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We Cast a Shadow: A Novel

4.05  ·  Rating details ·  258 ratings  ·  75 reviews
A bold, provocative debut for fans of Get Out and Paul Beatty's The Sellout , about a father who will do anything to protect his son--even if it means turning him white.

How far would you go to protect your child?

Our narrator faces an impossible decision. Like any father, he just wants the best for his son Nigel, a biracial boy whose black birthmark is growing larg
Kindle Edition, 323 pages
Published January 29th 2019 by One World
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4.05  · 
Rating details
 ·  258 ratings  ·  75 reviews

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Jul 29, 2018 rated it really liked it  ·  review of another edition
Maurice Carlos Ruffin’s debut novel, We Cast A Shadow, is an incisive and necessary work of brilliant satire. Set in the post-post-racial South, We Cast a Shadow tells the story of a man, one of the few black men at his law firm, desperate to pay for his biracial son to undergo demelanization, desperate to “fix” what he sees as his son’s fatal flaw. It is this desperation that drives this novel, that haunts this novel and in this desperation, we see just how pernicious racism is, how irrevocably ...more
(Bern) Mom to 2 Posh Lil Divas
3.75 thought-provoking stars for this racially charged work of satirical fiction!

Set in a satirical future south, We Cast a Shadow tells the racially fueled dystopian story of a black man desperate to pay for his biracial son's demelanization process. In this future world race is still an issue of injustice. The only way to truly level the playing field is for black Americans to undergo an expensive procedure which turns them white - on the cellular level.

Does that sound far fetched to you? Th
Jan 25, 2019 rated it liked it  ·  review of another edition
Shelves: netgalley
3+ stars

We Cast a Shadow is a dystopian satire — if there is such a genre. Intellectually, I thought it was brilliant. But I must admit that I didn’t love reading it. It was a question of genre and style rather than content. Set at some point in the future in the US, life for African Americans has become an exaggeration of what it is today. Levels of surveillance and incarceration are very high. There are fenced ghettos. Etc... The narrator identifies himself as one of the 10% lucky enough to av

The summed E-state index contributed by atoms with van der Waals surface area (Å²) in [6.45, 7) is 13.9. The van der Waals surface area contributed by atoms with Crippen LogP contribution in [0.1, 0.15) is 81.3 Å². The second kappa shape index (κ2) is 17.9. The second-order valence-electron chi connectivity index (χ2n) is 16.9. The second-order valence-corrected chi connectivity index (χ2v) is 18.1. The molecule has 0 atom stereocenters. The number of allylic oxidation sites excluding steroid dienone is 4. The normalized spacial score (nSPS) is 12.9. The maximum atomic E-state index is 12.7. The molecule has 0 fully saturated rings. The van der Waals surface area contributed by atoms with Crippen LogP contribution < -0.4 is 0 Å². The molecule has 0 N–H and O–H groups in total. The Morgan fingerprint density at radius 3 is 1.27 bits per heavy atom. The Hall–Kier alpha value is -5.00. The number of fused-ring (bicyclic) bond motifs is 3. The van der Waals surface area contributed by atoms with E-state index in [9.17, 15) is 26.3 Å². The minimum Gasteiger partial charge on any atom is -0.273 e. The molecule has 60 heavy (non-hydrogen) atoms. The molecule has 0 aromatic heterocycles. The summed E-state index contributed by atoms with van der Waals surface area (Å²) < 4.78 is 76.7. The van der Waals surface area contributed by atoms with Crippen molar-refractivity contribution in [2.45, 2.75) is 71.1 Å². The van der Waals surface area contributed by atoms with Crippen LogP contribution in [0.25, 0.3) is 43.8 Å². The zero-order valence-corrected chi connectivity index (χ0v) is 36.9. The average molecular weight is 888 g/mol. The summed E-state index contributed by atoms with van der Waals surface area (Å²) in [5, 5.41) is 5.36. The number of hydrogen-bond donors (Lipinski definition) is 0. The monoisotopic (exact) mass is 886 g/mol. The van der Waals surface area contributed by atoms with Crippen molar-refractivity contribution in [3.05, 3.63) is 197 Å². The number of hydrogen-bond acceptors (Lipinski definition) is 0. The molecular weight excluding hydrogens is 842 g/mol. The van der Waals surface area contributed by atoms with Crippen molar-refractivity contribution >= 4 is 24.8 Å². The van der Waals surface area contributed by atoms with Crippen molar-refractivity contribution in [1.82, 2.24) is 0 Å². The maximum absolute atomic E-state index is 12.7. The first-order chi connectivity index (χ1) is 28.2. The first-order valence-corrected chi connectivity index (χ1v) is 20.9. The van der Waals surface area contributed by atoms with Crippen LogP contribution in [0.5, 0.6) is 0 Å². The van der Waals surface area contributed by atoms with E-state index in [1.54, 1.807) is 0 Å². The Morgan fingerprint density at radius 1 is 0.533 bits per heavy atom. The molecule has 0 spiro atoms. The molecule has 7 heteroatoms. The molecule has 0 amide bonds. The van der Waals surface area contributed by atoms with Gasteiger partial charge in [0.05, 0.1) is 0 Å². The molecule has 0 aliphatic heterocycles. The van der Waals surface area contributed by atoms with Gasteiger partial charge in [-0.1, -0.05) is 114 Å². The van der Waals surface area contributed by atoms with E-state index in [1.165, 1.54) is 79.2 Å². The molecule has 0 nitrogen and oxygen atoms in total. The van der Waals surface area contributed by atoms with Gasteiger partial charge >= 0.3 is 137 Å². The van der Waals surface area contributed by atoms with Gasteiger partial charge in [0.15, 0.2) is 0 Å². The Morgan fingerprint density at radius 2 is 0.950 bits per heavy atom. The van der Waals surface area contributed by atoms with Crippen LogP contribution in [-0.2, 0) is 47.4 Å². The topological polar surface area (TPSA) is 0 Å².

Lark Benobi
I don't know if it's fair to compare anything at all to Invisible Man but I can't think of another novel that includes the same mix of high satire and terrifying truth as does this debut from Maurice Carlos Ruffin.

Ellison is clearly on Ruffin's mind here. Ruffin's opening sentences pay slant homage to the first lines of Invisible Man--only, Ruffin manages to be even less hopeful than Ellison about the nature of black identity within a white-majority culture.

Here is Ellison:

I am an invisible m
Release date January 29th!

We Cast a Shadow is a debut novel by Maurice Carlos Ruffin that takes place in the near future. Still plagued by racial discrimination blacks now have the option to achieve ultimate assimilation.

The story follows an unnamed African American male narrator who seems to have risen above his natal station in life. Working as a lawyer in a prestigious law firm he is willing to do anything to placate his superiors, even masquerade as typical stereotypes to advance his career
Oct 24, 2018 rated it it was amazing  ·  review of another edition
As I began to write this review, I asked myself: how do I write this review in such a way that I don’t offend white people?

And then the irony of that question hit me like a punch in the gut.

In We Cast a Shadow, our main character and most black Americans have spent their lives not only trying not to offend white people, but trying to amuse them, cater to them, and, yes, be them. You see in our near future tale, those with money enough can have a series of procedures to become white. Why do they
A Necessary Read!

A brilliantly unsettling tale set in the not-so-distance future southern state, a Black father seeks to ensure that his biracial son lives his life to his fullest potential, which means not to be identified as a Black man.

A well-thought out plot skillfully executed as every action and character shines on the reality that society fully endorses oppression of Blacks through containment, violence, and poverty.

I was compulsively turning the pages as I felt the this near-future cree
Tad Bartlett
Sep 05, 2018 rated it it was amazing  ·  review of another edition
(Spoiler-free, as much as possible)
Maurice Ruffin performs writer magic in We Cast a Shadow. As the book opens, the reader is settled comfortably into a clever and biting satirical world where race plays a sharpened role in the butcher's shop of office politics of an old-line law firm. The time could be now, and we don't get the sense that if it's not now that it's too far off in the future. The cultural referents and the social/political critiques come fast and furious, as you would expect in s
Kasa Cotugno
This is the latest novel to explain and deal with the issue of racism in America employing fantasy, magic realism, dystopian concepts, call it what you will. From Underground Railway, to White Tears, to Underground Airlines, to Sing Unburied Sing, among others, authors have eschewed reality because the subject matter is too painful to deal with and offer alternative worlds in which to address the subject. Mostly, as here, they are satirical, thusly carrying an undercurrent of rage, quite appropr ...more